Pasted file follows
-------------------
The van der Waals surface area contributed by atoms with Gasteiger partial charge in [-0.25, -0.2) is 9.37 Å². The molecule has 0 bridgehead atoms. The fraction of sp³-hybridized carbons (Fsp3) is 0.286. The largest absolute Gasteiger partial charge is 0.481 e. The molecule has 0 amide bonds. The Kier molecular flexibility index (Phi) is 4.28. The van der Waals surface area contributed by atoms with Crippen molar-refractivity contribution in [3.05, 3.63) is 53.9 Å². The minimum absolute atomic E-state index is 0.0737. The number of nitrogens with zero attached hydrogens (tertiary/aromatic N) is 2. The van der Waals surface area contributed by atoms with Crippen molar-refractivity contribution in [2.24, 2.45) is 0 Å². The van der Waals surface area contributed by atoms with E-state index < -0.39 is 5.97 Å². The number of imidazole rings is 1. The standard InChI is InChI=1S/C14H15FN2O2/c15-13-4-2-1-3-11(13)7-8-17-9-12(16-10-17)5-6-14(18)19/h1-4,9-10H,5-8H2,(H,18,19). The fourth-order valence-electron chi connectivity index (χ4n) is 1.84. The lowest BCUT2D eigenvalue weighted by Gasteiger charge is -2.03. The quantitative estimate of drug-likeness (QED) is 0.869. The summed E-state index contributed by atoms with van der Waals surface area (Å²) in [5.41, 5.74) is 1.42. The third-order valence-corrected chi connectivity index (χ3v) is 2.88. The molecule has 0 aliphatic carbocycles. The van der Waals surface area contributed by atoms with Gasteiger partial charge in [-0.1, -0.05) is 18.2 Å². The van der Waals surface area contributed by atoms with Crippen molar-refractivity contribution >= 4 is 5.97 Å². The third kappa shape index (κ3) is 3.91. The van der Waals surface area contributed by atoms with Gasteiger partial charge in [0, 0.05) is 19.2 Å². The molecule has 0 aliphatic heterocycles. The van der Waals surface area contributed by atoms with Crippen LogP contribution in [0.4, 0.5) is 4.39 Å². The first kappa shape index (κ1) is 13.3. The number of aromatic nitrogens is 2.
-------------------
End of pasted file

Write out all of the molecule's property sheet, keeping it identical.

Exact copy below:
The van der Waals surface area contributed by atoms with Gasteiger partial charge in [-0.25, -0.2) is 9.37 Å². The molecule has 0 bridgehead atoms. The fraction of sp³-hybridized carbons (Fsp3) is 0.286. The largest absolute Gasteiger partial charge is 0.481 e. The molecule has 0 amide bonds. The Kier molecular flexibility index (Phi) is 4.28. The van der Waals surface area contributed by atoms with Crippen molar-refractivity contribution in [3.05, 3.63) is 53.9 Å². The minimum absolute atomic E-state index is 0.0737. The number of nitrogens with zero attached hydrogens (tertiary/aromatic N) is 2. The van der Waals surface area contributed by atoms with Crippen molar-refractivity contribution in [2.24, 2.45) is 0 Å². The van der Waals surface area contributed by atoms with E-state index < -0.39 is 5.97 Å². The number of imidazole rings is 1. The standard InChI is InChI=1S/C14H15FN2O2/c15-13-4-2-1-3-11(13)7-8-17-9-12(16-10-17)5-6-14(18)19/h1-4,9-10H,5-8H2,(H,18,19). The fourth-order valence-electron chi connectivity index (χ4n) is 1.84. The lowest BCUT2D eigenvalue weighted by Gasteiger charge is -2.03. The quantitative estimate of drug-likeness (QED) is 0.869. The summed E-state index contributed by atoms with van der Waals surface area (Å²) in [5.41, 5.74) is 1.42. The third-order valence-corrected chi connectivity index (χ3v) is 2.88. The molecule has 0 aliphatic carbocycles. The van der Waals surface area contributed by atoms with Gasteiger partial charge in [-0.1, -0.05) is 18.2 Å². The van der Waals surface area contributed by atoms with Crippen molar-refractivity contribution >= 4 is 5.97 Å². The third kappa shape index (κ3) is 3.91. The van der Waals surface area contributed by atoms with Gasteiger partial charge in [0, 0.05) is 19.2 Å². The molecule has 0 aliphatic heterocycles. The van der Waals surface area contributed by atoms with Crippen LogP contribution in [0.4, 0.5) is 4.39 Å². The first kappa shape index (κ1) is 13.3. The number of aromatic nitrogens is 2.